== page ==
Ewing, a public health nurse based in Sitka, lost her son Gabe Johnston to an overdose in January following his long-standing battle with opioid misuse. Now, her mission is to pay tribute to him through Project Gabe — an initiative that places opioid response kits into seafood processing plants and other businesses amid rising overdose-related deaths statewide.

Along with those kits, Ewing is spreading Gabe’s story.

“He left a large hole in a big family. And everybody deals with that in their own way,” she said. “But we talk about him, and we celebrate him. And we talk about the good.”

When it comes to Gabe, there’s a lot of good to talk about.

Gabe, Ewing said, was one of those people who brought the party with him. He was witty and loyal and could make a friend out of anyone.

“We would say, ‘If you don’t know Gabe, just give him five minutes,’” she said. “Just give him five minutes and he would win you over.’”

But there was another side to him, too, Ewing said, that was more withdrawn and quieter. He became addicted to opiates in high school after trying pills from a friend’s supply, prescribed after a bad accident. From there grew a painful addiction that led him to heroin and meth.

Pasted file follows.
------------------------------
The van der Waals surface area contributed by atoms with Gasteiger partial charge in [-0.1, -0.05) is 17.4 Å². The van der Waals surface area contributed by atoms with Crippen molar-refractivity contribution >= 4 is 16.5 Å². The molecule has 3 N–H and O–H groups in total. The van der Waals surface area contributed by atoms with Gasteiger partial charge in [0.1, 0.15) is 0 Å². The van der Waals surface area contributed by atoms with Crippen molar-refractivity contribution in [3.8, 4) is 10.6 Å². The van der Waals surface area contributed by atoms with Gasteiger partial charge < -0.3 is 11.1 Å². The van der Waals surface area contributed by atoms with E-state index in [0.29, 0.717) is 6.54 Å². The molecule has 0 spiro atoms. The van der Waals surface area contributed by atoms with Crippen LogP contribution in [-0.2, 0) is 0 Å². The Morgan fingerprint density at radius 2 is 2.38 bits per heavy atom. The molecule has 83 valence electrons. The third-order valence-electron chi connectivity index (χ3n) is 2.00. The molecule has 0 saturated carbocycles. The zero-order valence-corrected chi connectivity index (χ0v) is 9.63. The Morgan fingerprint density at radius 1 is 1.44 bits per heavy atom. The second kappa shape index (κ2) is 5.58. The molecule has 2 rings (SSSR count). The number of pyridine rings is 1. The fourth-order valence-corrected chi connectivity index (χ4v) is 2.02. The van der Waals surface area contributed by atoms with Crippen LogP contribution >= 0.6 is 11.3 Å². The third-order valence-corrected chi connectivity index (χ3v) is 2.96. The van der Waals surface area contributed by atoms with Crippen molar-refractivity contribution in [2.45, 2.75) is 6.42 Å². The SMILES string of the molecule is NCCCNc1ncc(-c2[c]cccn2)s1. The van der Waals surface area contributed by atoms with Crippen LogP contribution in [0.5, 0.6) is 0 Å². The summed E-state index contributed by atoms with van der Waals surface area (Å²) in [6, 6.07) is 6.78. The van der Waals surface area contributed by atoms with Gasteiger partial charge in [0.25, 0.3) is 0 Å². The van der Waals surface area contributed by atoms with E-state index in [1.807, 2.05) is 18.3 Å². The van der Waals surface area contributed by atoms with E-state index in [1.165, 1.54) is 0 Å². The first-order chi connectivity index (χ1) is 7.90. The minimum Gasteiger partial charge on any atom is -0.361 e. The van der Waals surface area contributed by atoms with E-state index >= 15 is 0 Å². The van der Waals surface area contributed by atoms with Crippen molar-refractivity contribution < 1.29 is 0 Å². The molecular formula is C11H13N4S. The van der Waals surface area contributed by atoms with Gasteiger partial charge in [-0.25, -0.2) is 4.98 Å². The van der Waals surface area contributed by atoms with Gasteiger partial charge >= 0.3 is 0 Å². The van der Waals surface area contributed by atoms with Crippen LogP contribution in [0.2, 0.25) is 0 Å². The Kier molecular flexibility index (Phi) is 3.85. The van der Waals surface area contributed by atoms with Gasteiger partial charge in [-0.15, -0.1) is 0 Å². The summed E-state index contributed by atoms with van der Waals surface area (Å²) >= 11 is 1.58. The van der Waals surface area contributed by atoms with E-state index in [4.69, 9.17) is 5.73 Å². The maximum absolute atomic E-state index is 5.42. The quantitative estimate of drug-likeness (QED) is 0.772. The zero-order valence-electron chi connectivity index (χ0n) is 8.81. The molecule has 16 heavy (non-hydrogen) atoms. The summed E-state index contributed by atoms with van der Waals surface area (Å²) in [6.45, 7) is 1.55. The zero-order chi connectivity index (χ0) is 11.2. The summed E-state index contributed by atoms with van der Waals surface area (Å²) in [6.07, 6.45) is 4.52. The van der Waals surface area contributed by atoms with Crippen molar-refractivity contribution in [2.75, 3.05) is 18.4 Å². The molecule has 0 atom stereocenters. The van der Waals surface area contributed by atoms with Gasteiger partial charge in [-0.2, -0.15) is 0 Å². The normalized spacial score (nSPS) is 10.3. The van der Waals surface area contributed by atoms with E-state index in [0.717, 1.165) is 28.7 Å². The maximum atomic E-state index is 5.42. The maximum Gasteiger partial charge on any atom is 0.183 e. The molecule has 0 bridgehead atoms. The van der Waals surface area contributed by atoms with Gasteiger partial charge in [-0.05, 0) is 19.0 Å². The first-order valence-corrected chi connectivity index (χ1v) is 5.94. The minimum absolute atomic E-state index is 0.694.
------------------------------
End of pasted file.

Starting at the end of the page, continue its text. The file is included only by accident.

“It has been a very personal journey to me, to watch how opioids can infiltrate and destroy and manipulate and change a person to somebody sometimes you don’t even recognize,” she said.

Ultimately, his addiction led him to a fatal drug supply containing the potent and deadly carfentanil, which is chemically similar to the synthetic opiate fentanyl, but 100 times more potent.

But Ewing said she focuses on what characterized Gabe in the best of times, like how he made a point of including everyone in conversation and how he could make anyone laugh, from his grandmother to the best friends he kept since high school.

“The hurt will always be there. But to be able to share with other people helps,” Ewing said. “And to hear where other people are at and know that you can help them, that helps.”

August 24 would’ve been his 31st birthday. Ewing said on that day, she spoke with a group about Project Gabe.